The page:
I love World War II history but I have to say that I’ve never paid much attention to the issue of preserving the art and culture of Europe (and the world) while Hitler made his mad dash for power. Enter The Monuments Men: Allied Heroes, Nazi Thieves, and the Greatest Treasure Hunt in History which follows the journey and adventures of ten specific people (9 men and 1 woman) who worked during the war to preserve culture. As the author of this book, Robert M. Edsel points out, these were men and women who saved “the world as we know it” to be, so to speak.
When I think of what was fought over during this war, I can’t claim that I would have given a second thought to people who specifically focused on saving ‘artistic achievements’ of the ancient and modern world. I had NO idea that on New Year’s Eve, 1942, the National Gallery in America secretly shipped 75 of its best works out of Washington D.C. and moved them to the Vanderbilt estate where they were kept hidden away until 1944. I never thought of issues museums faced with moving their valued pieces and shifting exhibits around to safeguard their artwork. I also have to say that I never thought about the number of Jews who had pieces of, not only their own history, but artwork stolen from them and taken into Nazi custody. This is just an aspect of the 1940’s struggle which escaped me. This book was fascinating to read and I enjoyed it very much.
If this sounds intriguing to you, then you must check out The Monuments Men. Edsel offers a poignant tale of men and women who risked their lives to preserve and protect items that weren’t at the top of everyone’s priority list and yet, nevertheless, are a part of each of our histories (whether we realize it or not). Edsel does a fantastic job backing up this story with facts, memos, and personal testimonies and he writes in a very engaging manner. He tells of men and women who were passionate about what they believed in and are deserving of no small amount of respect or honor. I am so thankful to Edsel for documenting their story – OUR story – which likely would have otherwise gone unnoticed.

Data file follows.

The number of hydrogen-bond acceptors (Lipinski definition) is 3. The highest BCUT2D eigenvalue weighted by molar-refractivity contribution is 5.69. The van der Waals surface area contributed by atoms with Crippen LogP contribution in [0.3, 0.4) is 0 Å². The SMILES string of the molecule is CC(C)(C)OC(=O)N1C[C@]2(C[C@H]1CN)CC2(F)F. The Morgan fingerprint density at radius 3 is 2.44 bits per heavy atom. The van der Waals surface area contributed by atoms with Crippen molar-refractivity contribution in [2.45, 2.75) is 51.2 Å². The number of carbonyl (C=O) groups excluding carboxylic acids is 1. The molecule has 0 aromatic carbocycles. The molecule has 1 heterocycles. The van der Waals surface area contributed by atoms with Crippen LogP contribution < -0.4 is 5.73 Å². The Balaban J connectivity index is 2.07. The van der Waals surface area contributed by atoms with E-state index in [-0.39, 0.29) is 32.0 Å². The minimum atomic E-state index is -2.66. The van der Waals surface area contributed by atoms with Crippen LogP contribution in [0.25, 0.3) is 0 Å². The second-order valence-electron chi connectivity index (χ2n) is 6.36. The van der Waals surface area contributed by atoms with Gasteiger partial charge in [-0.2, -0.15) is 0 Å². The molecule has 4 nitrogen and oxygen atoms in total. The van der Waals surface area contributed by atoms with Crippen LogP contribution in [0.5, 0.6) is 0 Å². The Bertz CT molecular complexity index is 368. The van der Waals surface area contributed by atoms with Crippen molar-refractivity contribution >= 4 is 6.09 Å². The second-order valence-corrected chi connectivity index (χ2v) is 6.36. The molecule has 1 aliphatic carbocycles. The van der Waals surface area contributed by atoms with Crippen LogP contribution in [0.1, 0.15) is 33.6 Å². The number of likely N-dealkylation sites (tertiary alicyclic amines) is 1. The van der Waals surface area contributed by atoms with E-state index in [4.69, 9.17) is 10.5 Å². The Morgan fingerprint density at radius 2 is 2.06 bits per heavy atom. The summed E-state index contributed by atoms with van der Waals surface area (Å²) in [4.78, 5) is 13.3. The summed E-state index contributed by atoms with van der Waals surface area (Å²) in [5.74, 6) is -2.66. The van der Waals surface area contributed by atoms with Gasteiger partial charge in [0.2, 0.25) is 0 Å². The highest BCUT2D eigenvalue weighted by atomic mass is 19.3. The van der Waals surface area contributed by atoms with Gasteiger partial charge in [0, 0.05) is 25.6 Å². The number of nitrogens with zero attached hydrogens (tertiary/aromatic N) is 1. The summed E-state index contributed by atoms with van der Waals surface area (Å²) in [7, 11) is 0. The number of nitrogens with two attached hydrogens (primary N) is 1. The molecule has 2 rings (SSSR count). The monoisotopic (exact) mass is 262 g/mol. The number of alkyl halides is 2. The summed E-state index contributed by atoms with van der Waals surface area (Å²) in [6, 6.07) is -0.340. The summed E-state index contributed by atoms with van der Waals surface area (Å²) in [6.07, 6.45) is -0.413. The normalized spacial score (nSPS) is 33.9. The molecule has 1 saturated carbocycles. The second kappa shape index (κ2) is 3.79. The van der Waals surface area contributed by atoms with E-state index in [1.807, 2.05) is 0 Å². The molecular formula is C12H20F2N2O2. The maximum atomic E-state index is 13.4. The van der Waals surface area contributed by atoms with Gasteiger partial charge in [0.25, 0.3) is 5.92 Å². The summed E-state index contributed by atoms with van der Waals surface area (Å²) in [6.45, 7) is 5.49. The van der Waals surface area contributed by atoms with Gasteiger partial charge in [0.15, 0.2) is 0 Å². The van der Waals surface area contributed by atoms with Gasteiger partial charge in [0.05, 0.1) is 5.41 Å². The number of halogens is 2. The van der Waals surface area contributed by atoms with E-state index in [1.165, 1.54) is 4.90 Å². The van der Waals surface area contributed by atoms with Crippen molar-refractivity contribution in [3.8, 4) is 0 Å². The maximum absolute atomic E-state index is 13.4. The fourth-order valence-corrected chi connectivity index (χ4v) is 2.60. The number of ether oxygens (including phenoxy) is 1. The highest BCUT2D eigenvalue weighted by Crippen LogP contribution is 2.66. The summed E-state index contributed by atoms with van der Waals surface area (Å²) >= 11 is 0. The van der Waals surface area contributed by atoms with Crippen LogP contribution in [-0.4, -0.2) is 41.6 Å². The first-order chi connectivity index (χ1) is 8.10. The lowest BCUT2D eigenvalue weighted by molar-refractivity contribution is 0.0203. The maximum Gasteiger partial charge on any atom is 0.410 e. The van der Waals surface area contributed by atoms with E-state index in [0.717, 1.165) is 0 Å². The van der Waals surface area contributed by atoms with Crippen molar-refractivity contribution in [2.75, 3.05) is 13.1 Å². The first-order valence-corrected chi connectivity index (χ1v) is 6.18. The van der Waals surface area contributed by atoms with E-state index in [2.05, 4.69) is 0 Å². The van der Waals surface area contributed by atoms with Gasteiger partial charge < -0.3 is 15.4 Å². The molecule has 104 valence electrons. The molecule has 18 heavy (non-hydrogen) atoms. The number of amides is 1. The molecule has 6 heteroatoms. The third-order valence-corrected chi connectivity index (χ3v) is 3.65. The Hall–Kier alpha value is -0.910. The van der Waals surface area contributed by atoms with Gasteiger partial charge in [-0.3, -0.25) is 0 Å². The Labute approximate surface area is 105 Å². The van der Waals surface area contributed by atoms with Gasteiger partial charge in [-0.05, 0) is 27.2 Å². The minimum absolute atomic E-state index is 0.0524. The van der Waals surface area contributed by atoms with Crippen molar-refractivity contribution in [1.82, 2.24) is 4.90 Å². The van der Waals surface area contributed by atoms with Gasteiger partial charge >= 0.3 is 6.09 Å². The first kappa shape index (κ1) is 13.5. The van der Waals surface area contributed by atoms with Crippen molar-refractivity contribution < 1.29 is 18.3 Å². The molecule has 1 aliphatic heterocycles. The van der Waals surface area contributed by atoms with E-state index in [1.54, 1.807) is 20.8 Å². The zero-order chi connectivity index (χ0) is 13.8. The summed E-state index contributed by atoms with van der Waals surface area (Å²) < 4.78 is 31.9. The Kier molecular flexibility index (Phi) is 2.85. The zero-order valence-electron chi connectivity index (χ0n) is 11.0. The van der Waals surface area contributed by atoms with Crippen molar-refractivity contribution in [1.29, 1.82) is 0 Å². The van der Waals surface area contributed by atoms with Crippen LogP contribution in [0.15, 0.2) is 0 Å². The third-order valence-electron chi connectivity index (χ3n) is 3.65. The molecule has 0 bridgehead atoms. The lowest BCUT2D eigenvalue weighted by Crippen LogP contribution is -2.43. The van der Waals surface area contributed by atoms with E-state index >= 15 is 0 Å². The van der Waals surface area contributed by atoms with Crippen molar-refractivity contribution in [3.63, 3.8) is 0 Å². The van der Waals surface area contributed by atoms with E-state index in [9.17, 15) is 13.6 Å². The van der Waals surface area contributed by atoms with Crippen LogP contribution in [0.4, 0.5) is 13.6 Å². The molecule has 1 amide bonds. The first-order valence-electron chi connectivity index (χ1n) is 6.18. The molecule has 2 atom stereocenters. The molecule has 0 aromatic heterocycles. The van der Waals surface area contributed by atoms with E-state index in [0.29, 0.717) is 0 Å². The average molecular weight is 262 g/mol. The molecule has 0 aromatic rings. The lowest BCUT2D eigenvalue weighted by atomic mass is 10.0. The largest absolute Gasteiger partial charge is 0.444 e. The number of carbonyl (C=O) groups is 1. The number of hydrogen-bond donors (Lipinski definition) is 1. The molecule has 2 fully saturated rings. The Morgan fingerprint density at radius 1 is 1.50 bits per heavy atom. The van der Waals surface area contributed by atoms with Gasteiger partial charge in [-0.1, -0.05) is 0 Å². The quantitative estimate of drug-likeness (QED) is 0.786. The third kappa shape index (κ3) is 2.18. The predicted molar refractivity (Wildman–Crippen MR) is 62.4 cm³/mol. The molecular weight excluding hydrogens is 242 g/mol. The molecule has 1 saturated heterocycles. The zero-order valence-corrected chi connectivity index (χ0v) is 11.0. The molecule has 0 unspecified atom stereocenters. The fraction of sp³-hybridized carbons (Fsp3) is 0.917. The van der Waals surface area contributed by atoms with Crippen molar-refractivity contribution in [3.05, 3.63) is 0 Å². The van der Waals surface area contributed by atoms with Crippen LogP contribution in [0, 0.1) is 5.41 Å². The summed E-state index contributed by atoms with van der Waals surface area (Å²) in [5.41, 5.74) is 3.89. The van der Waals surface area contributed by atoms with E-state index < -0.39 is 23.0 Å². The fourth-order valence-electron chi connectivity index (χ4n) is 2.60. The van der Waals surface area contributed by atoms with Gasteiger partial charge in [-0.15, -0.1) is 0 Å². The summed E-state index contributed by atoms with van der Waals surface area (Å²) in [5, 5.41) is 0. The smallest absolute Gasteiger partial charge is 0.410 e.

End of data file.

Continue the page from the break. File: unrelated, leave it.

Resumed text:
It is easy to overlook the sacrifices that other people would make on our behalf. Thankfully Edsel doesn’t intend to let us do that this time.
Carrie comes by her book obsession honestly, having descended from a long line of bibliophiles. She blogs about books regularly at Reading to Know and Reading My Library.
I have a documentary in my amazon wishlist called “The Rape of Europa” that deals with exactly this issue! I haven’t seen it yet, or read this book, but I think both sound very interesting.
My must read list for 2010 just got longer.
Carol Wong says
I would love to reads this one. There are many non-fiction books on the blogs so thank you for
introduducing this one.